CHARLESTON, W.Va. -- A federal judge on Tuesday upheld a decision to remove Blair Mountain Battlefield, the scene of the largest armed confrontation in U.S. labor history, from the National Register of Historic Places.
The decision to remove Blair Mountain, initially made by the keeper of the National Register of Historic Places in 2009, was upheld Tuesday by a judge with U.S. District Court for the District of Columbia.
More than 90 years ago -- between Aug. 25 and Sept. 2, 1921 -- more than 10,000 union coal miners fought with armed coal company guards along the Blair Mountain Ridge near the Logan-Boone county border. It ended only after federal troops intervened.
The National Park Service added Blair Mountain to its National Register of Historic Places in March 2009. Nine months later, in December, the NPS reversed its decision after a dispute about who owns the properties on Blair Mountain.
Several labor and environmental organizations filed a lawsuit on Sept. 9, 2010, seeking to reverse the decision.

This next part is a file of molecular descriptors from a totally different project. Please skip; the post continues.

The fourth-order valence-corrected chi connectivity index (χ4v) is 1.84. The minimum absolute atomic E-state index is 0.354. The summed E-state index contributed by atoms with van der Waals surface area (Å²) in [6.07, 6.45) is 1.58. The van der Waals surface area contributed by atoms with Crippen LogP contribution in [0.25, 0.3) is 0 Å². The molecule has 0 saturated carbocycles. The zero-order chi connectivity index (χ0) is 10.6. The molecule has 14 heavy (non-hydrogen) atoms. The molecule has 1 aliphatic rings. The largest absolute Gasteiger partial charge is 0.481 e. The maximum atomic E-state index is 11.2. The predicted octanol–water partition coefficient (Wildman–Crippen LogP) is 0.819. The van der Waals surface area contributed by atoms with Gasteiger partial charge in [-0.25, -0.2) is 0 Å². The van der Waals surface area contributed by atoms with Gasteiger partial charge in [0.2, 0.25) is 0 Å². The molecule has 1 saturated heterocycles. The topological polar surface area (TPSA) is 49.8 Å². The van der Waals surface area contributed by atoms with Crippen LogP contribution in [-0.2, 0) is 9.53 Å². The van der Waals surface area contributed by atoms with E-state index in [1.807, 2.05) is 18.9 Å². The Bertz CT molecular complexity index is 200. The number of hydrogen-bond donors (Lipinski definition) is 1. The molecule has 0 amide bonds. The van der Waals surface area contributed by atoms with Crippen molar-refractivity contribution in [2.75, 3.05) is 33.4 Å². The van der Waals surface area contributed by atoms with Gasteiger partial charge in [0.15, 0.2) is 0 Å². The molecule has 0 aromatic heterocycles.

They included the Sierra Club, Ohio Valley Environmental Coalition, Friends of Blair Mountain, West Virginia Labor History Association, National Trust for Historic Preservation in the United States and the West Virginia Highlands Conservancy.
"Restoring Blair Mountain to the National Register of Historic Places would help permanently protect this important landmark from being destroyed by the same coal industry that fought against worker's rights at its summit," said Regina Hendrix with the Sierra Club's West Virginia chapter.
The ruling, issued by U.S. District Judge Reggie B. Walton, maintained that those groups have no legal standing because no coal companies have announced immediate plans to begin mining on Blair Mountain.
Hendrix said, "We believe the judge is wrong and there is a real and imminent threat of Alpha Natural Resources, Arch Coal or other companies destroying Blair Mountain.
"We will continue to watch out for, and defend, this historic site and the legacy of those who died standing up for the rights of hard working miners," she said.
Part of the legal dispute over whether to keep Blair Mountain on the National Register was whether a majority of local property owners supported the decision.
"If a majority of owners of properties within a historic district object to the property's inclusion on the National Register, 'such property shall not be included on the National Register ... until such objection is withdrawn,'" Walton wrote.